Basic Tools

When you’re first starting out, sewing is going to be a little intimidating. That’s okay! Everyone gets the jitters before they take on a new project. The secret of conquering that fear is being well-prepared and having all the tools you need to get going.

Here’s some essential starter gear for first-time seamsters:

Sewing Box Supply List

  1. Sewing Needles
  2. Thread
  3. Shears -Do not use the dinged up, crooked, greasy pair of scissors you have in your kitchen. You won’t be able to make long, straight cuts with them and your project will become infinitely harder.
  4. Measuring tape – Get a bunch of these–they’re easy to lose.
  5. Fabric pencils – In a pinch you can use a white colored pencil, but it’s good to have this on hand. They’re incredibly useful when you’re planning where you’re going to cut and pin.
  6. Straight pins
  7. Clear ruler – Being able to see through it is a major advantage–it lets you keep an eye out for any pins, folds, cuts, hems, etc. in the area that you’re working on.
  8. Thimble
  9. Seam ripper – Everybody makes mistakes. A seam ripper makes sure that you can fix them without tearing up the whole outfit. These are also pretty easy to lose, so get a couple.

Don’t feel like you have to break the bank by stocking up on sewing tools before you start on your costume. Look around the house first–these guys have a habit of getting lost in cupboard corners and you could make good use of them. A lot of dollar stores carry them as well. If you can’t find them in either of those places, though, just go to your local convenience or craft store and pick up what you need.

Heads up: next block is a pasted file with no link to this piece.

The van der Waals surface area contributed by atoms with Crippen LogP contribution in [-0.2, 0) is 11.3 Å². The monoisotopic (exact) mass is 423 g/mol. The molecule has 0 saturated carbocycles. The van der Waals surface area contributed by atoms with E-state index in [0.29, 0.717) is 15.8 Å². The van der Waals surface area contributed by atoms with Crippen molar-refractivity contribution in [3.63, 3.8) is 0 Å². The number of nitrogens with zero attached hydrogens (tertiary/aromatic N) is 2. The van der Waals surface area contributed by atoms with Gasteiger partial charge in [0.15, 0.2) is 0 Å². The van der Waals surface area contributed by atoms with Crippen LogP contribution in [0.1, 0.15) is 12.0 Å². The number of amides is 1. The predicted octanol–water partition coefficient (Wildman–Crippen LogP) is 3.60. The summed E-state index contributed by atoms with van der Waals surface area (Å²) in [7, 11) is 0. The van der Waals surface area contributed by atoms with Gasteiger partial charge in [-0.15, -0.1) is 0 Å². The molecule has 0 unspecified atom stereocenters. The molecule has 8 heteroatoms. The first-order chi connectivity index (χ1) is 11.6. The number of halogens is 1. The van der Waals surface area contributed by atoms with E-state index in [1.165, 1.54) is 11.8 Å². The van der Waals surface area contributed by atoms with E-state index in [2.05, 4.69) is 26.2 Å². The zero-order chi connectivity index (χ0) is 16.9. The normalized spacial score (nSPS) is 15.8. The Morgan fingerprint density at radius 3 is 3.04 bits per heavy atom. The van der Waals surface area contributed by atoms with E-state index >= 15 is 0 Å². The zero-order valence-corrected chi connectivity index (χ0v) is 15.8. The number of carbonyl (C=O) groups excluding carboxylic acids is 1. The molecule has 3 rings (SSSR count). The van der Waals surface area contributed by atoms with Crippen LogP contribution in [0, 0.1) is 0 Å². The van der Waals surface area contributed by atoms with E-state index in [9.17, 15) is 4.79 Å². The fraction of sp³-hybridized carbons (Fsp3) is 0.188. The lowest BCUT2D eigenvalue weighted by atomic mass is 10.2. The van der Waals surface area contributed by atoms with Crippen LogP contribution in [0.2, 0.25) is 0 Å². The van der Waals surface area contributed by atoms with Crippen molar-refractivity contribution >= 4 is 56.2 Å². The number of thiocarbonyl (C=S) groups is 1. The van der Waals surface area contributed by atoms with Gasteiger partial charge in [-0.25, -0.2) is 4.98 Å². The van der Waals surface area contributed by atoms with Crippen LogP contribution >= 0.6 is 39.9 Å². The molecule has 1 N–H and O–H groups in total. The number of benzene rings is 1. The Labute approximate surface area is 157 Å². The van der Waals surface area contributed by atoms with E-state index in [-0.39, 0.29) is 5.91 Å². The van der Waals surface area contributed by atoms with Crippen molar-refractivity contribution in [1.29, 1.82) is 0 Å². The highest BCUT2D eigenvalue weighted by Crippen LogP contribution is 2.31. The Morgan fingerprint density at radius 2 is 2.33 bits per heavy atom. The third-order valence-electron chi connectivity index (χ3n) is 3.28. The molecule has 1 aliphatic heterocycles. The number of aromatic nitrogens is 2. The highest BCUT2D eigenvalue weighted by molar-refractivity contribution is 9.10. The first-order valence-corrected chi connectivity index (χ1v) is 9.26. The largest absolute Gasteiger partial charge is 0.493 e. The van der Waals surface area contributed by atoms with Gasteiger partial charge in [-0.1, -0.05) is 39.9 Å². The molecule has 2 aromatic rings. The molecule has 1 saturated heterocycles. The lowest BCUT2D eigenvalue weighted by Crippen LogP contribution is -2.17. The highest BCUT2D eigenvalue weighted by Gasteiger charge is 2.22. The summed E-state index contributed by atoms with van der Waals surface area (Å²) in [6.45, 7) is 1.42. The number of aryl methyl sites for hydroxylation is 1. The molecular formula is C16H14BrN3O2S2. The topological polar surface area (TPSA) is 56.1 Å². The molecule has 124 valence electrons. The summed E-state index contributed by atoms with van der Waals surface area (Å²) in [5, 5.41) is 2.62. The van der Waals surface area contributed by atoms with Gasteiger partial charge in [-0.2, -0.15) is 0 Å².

Basic Stitches for Sewing

When you’re sewing, knowing all the different stitches you can use is a really big advantage. You’ll be able to choose the most efficient stitch for each step of your project and the finished product will look a lot more professional. Check out these two links for great guidelines to hand stitches and machine stitches.

 Basic Hand Stitches

 Basic Machine Stitches (plus a useful guide on adjusting the size of stitches): 

Types of Fabrics

You don’t realize just how many different fabrics there are until you have to walk into a store and try to choose one. This is a small list of some commonly used fabrics and their defining features.

Everyday Clothes

You’ll usually find these materials in T-shirts, blouses, skirts, and other kinds of casual wear. They’re easy to work with and versatile enough for almost any costume.


A soft and wrinkle-resistant material that will keep you warm in cold weather. It’s easier to dye than linen, but it isn’t as absorbent.


Strong, soft, and durable, linen fabric will keep you cool on hot days. It’s a little more absorbent than cotton but it isn’t as stretchy.


Made as a cheaper alternative to silk in WWII, rayon is a slinky fabric that will keep you cool in hot weather. It’s cost-efficient, stretchy, and drapes beautifully, but will shrink when put into a dryer and wrinkles easily.


Very popular for skinsuits and athletic wear because of its incredible stretch. Spandex is cool, shiny, and durable. It will also give a nice drape if used in loose clothing. Must be hand-washed.

Special Occasion

When you have a big event coming up, you’ll want to use these fabrics. Great for magical or royal costumes and lingerie.


A soft material covered with small fibers that will keep you warm in winter. Has a gorgeous shine and gathers nicely. Can be very expensive and must be hand-washed or dry-cleaned.


A high-quality material with a beautiful shine and drape. Silk will keep you cool in hot weather and is relatively easy to work with, but it can be pricey and requires special care.


Lightweight and shiny, satin is similar to silk but generally a little stiffer and more fragile. Can be bought for very cheap at most craft stores. Does not have much stretch, but is easy to cut and sew. Must be hand-washed.


Shiny, stretchy, and breathable, this material is frequently used in avant-garde outfits. Relatively easy to work with, but is prone to snag and burn. Must be hand-washed.


These fabrics are made to withstand rough use. Perfect for hunters, warriors, barbarians, and post-apocalyptic survivors.


Very durable and stylish, but doesn’t breathe and can shrink if improperly dried. It’s also very expensive and can be difficult to sew. Not animal-friendly.